China’s coverup and careless management of the novel coronavirus outbreak has been scrutinized, and could even lead to the fall of the Communist Party. (RELATED ARTICLE: As in SARS, is China Avoiding Responsibility in Dismal Handling of Coronavirus Outbreak?)

 

The young man from Wuhan who posted videos online, fully aware that he’d be taken away by the police, has made news of late. According to him, no one was wearing masks in Wuhan right up to the day before it was blockaded. Information on the infection had been covered up. 

 

Young people in China in their 20s and 30s are not brainwashed. Nor are they stupid. They won’t be fooled by their government’s lies.

 

They have grievances against the government and want a change in the status quo. At the end of his video, this young man asks the people of the world to put pressure on the Chinese government and not allow it to shirk responsibility.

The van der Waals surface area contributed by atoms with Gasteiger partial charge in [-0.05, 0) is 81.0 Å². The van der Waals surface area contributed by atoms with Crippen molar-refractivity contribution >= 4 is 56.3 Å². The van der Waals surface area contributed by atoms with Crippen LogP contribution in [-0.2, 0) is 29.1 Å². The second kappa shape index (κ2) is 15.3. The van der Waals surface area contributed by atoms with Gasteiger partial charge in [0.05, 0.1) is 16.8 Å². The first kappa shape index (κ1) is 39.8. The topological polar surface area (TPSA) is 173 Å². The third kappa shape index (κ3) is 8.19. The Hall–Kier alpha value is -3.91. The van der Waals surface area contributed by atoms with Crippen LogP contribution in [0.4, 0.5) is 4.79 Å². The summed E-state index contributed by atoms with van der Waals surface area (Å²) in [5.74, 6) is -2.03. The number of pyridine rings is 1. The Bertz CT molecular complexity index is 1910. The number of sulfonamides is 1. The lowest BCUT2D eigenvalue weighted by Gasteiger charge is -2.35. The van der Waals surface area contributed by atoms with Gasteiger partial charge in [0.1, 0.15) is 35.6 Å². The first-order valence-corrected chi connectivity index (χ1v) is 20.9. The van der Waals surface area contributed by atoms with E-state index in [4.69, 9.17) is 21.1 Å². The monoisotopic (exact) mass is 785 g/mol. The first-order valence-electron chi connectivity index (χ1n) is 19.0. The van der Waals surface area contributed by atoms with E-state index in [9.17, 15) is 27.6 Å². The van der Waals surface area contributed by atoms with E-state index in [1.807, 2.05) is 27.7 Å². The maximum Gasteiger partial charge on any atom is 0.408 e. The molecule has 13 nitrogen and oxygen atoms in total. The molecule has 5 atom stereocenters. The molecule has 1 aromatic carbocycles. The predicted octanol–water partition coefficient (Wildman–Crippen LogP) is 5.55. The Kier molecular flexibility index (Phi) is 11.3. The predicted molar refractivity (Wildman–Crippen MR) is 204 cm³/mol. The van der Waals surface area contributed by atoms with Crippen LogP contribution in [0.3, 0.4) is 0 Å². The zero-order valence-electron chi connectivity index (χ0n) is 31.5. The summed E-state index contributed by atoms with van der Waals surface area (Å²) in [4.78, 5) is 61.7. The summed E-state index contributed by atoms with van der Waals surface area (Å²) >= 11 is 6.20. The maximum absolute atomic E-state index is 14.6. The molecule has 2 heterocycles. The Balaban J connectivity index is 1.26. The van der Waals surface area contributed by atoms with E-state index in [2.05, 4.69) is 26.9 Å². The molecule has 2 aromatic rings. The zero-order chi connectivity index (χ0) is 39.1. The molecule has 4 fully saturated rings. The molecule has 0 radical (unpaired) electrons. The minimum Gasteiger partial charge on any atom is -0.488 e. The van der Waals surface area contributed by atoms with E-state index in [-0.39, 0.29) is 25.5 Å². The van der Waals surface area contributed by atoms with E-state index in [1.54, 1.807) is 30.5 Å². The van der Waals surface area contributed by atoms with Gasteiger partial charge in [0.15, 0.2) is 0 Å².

I couldn’t agree more! Japan should make up for its past mistakes. Times have changed since Tiananmen. Now anyone can post on social media and participate in molding public opinion.

 

The novel coronavirus is not good news, but perhaps it will provide an opportunity to raise awareness on the reality of China’s information control and global encroachment before it’s too late to stop it.

 

 

(Click here to read the article in Japanese.) 

 

Author: Kumiko Takeuchi

Kumiko Takeuchi is an animal behavioral scientist and essayist.

 

 

 

Kumiko Takeuchi

Author:

Kumiko Takeuchi is an animal behavioral scientist and essayist.